William Shakespeare

William Shakespeare (bapt. 26 April[lower-alpha 2] 1564 – 23 April 1616)[lower-alpha 3] was an English playwright, poet and actor. He is widely regarded as the greatest writer in the English language and the world's greatest dramatist.[2][3][4] He is often called England's national poet and the "Bard of Avon" (or simply "the Bard").[5][lower-alpha 4] His extant works, including collaborations, consist of some 39 plays,[lower-alpha 5] 154 sonnets, three long narrative poems, and a few other verses, some of uncertain authorship. His plays have been translated into every major living language and are performed more often than those of any other playwright.[7] He remains arguably the most influential writer in the English language, and his works continue to be studied and reinterpreted.

William Shakespeare
Born
Baptised26 April 1564
Died23 April 1616 (aged 52)[lower-alpha 1]
Stratford-upon-Avon, England
Resting placeChurch of the Holy Trinity, Stratford-upon-Avon
Occupation
  • Playwright
  • poet
  • actor
Years activec. 1585–1613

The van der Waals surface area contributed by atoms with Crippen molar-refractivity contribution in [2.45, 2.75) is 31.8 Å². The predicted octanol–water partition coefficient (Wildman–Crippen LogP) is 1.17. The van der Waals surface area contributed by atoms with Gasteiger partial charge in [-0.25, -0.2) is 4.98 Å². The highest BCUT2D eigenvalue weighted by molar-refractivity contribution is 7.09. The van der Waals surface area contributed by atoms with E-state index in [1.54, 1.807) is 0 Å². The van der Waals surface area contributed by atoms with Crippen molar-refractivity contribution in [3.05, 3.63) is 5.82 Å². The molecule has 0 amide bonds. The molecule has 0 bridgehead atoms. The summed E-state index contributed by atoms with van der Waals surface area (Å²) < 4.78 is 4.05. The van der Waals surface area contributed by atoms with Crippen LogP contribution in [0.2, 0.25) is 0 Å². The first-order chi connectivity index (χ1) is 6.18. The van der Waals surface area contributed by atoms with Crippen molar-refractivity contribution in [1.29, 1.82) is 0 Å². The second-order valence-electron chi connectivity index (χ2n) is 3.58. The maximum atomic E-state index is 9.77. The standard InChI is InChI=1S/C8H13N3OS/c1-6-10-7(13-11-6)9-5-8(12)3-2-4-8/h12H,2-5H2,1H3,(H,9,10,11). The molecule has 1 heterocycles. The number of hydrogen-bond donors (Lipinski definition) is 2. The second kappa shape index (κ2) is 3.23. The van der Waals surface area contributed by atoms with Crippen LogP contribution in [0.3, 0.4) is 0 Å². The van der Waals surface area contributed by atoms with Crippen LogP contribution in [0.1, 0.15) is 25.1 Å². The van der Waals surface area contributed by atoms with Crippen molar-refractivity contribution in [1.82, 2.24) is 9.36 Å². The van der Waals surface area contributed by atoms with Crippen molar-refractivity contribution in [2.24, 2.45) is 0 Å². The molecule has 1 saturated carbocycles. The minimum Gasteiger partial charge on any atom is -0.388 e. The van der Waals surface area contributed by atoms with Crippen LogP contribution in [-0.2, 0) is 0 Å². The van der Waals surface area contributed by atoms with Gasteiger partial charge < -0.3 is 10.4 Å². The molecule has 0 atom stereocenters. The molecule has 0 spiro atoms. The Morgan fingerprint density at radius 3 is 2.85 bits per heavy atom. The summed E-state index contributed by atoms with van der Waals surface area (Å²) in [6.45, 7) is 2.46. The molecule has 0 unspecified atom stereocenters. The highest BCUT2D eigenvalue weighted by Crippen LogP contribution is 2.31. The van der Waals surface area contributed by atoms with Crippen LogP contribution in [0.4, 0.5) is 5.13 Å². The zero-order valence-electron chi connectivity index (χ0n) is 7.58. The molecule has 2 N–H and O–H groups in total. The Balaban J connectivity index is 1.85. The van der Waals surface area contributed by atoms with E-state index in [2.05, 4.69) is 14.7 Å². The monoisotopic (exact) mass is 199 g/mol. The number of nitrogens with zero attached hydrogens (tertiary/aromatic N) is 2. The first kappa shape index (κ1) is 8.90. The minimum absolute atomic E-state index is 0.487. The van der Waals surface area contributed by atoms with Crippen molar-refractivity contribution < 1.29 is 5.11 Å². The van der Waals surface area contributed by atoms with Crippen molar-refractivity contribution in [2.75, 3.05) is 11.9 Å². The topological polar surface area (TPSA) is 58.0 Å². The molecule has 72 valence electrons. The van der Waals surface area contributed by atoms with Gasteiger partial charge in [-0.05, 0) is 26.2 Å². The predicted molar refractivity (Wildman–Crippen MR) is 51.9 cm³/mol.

Era
MovementEnglish Renaissance
Spouse
(m. 1582)
Children
Parents
Signature

Shakespeare was born and raised in Stratford-upon-Avon, Warwickshire. At the age of 18, he married Anne Hathaway, with whom he had three children: Susanna and twins Hamnet and Judith. Sometime between 1585 and 1592, he began a successful career in London as an actor, writer, and part-owner of a playing company called the Lord Chamberlain's Men, later known as the King's Men. At age 49 (around 1613), he appears to have retired to Stratford, where he died three years later. Few records of Shakespeare's private life survive; this has stimulated considerable speculation about such matters as his physical appearance, his sexuality, his religious beliefs and whether the works attributed to him were written by others.[8][9][10]

Shakespeare produced most of his known works between 1589 and 1613.[11][12][lower-alpha 6] His early plays were primarily comedies and histories and are regarded as some of the best works produced in these genres. He then wrote mainly tragedies until 1608, among them Hamlet, Romeo and Juliet, Othello, King Lear, and Macbeth, all considered to be among the finest works in the English language.[2][3][4] In the last phase of his life, he wrote tragicomedies (also known as romances) and collaborated with other playwrights.

Many of Shakespeare's plays were published in editions of varying quality and accuracy in his lifetime. However, in 1623, two fellow actors and friends of Shakespeare's, John Heminges and Henry Condell, published a more definitive text known as the First Folio, a posthumous collected edition of Shakespeare's dramatic works that included all but two of his plays.[13] Its Preface was a prescient poem by Ben Jonson that hailed Shakespeare with the now famous epithet: "not of an age, but for all time".[13]


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